The contemporary political history of Libya

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Overwhelming Support for Libya from African Leaders
By Lewis Machipisa, IPS, 4 June 1997.
OAU Demands UN Lift Sanctions against Libya
By Ingrid Solem, 7 July, 1996. Concerning the draft resolution for OAS summit in Cameroon.
Libya wants a deal, just like Iran
Intelligence, 20 October 1997. As if tension between France and the U.S. wasn’t already high enough, it looks like France, with European backing, is now leaning toward a with Libya to enter a gas prospecting and production contract with Libya.
Libyan rally against UN sanctions
South News, 14 November 1997. A Libyan rally headed to Tunisia to support unity among the Arab peoples and to condemn toughening the sanctions against Libya for its refusal to hand over two Libyan citizens suspected of exploding a Pan American plane over Lockerbie. The demonstrators also expressed anger at the UN sanctions imposed on Iraq.
Possible prisoners of conscience/Fear of torture/Legal concern
From Amnesty International, 1 July 1998. There are grave concerns for scores of people, mainly professionals, whose whereabouts remain unknown since a wave of arrests began in early June 1998. The majority are reportedly suspected of supporting or sympathizing with the Libyan Islamic Group, an underground non-violent Islamist movement similar to the Muslim Brothers in other Middle Eastern countries.
Desert colonel still going strong
By Ian Black, Guardian (London), Friday 11 September 1998. Gadafy is on top of things. Starting his 30th year in office, the Brother Leader of the Libyan Revolution looks in good shape. Problems he certainly has, but the economy of his Jamahiriya—the Arabic neologism for his unique, often bizarre state of the masses—is still based firmly on oil and European companies are still queueing up to extract.
Libya’s Colonel Gadhaffi—from pariah to African statesman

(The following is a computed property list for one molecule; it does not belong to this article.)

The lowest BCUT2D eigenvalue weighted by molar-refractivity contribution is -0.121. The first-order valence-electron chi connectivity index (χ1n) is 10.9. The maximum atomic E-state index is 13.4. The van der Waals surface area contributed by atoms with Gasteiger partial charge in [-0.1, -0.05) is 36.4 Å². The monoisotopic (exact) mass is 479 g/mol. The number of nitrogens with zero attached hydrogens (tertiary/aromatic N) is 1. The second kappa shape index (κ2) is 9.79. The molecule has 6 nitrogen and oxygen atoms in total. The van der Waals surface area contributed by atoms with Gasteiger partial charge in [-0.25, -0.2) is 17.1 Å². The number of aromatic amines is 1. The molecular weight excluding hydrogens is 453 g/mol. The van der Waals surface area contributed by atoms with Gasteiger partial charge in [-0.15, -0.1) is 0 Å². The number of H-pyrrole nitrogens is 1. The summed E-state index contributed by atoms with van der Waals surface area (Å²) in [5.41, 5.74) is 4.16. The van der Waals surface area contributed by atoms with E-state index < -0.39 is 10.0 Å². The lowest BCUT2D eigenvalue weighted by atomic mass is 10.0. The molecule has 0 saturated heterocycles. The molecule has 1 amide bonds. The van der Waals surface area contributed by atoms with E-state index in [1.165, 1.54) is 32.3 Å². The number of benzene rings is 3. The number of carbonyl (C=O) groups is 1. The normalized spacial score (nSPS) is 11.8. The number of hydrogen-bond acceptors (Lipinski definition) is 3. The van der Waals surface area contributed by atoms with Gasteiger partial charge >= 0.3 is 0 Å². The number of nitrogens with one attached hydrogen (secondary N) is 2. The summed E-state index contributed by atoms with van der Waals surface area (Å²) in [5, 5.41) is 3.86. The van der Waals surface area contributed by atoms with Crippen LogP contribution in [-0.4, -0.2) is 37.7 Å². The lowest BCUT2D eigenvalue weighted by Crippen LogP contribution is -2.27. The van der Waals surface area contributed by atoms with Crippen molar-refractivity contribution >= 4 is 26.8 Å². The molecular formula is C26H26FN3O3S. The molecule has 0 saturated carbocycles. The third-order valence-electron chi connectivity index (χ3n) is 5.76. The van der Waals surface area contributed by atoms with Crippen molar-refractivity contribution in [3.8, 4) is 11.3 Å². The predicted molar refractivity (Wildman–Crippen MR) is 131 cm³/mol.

By John Farmer, 22 July 1999. Colonel Muammar Gadhaffi, the Libyan leader, has undergone a significant transformation as the country emerges from seven years of UN sanctions. Dubbed the godfather of terrorism by the US, he is now being hailed by the European imperialist powers as the new elder statesman of Africa.
African Unity And the Disturbing Rumbles From Libya
Analysis by Paul Ejime, Panafrican News Agency, 13 October 2000. Since he came to power 31 years ago in the 1969 Socialist Revolution, Libyan leader Col. Moammar Kadhafi has endeared himself to admirers as a Pan-Africanist in word and deed. He has never made any secret of his abhorrence of the imperialist West, which accuses Libya of exporting terrorism, but even in Africa, critics are uncomfortable with his cosy relations with some revolutionary elements.
Mandela Accuses West Of Shifting Goal Posts
By Di Caelers, Cape Argus, 2 February 2001. Nelson Mandela accused Western governments of shifting the goalposts by failing to honour a deal that sanctions against Libya would be lifted with the handing over for trial of the two Lockerbie bomb suspects. Mandela, who played a crucial role in negotiating the handing-over, said one of the guarantees offered to Libya in return was that sanctions would be lifted, not suspended.